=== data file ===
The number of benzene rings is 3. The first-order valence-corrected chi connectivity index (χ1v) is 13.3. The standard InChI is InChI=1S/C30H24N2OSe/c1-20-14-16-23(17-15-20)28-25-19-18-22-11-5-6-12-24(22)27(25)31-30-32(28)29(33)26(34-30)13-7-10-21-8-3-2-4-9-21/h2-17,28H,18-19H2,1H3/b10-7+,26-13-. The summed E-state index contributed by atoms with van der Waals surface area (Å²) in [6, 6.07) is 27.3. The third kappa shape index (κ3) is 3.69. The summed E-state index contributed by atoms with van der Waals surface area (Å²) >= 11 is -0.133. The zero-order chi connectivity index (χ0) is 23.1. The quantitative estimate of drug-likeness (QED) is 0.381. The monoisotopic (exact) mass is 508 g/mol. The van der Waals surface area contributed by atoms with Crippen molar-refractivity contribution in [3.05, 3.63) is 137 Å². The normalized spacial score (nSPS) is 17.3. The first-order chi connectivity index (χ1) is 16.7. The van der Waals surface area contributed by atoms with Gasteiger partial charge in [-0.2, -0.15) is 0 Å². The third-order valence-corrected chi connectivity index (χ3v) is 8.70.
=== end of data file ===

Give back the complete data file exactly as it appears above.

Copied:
The number of benzene rings is 3. The first-order valence-corrected chi connectivity index (χ1v) is 13.3. The standard InChI is InChI=1S/C30H24N2OSe/c1-20-14-16-23(17-15-20)28-25-19-18-22-11-5-6-12-24(22)27(25)31-30-32(28)29(33)26(34-30)13-7-10-21-8-3-2-4-9-21/h2-17,28H,18-19H2,1H3/b10-7+,26-13-. The summed E-state index contributed by atoms with van der Waals surface area (Å²) in [6, 6.07) is 27.3. The third kappa shape index (κ3) is 3.69. The summed E-state index contributed by atoms with van der Waals surface area (Å²) >= 11 is -0.133. The zero-order chi connectivity index (χ0) is 23.1. The quantitative estimate of drug-likeness (QED) is 0.381. The monoisotopic (exact) mass is 508 g/mol. The van der Waals surface area contributed by atoms with Crippen molar-refractivity contribution in [3.05, 3.63) is 137 Å². The normalized spacial score (nSPS) is 17.3. The first-order chi connectivity index (χ1) is 16.7. The van der Waals surface area contributed by atoms with Gasteiger partial charge in [-0.2, -0.15) is 0 Å². The third-order valence-corrected chi connectivity index (χ3v) is 8.70.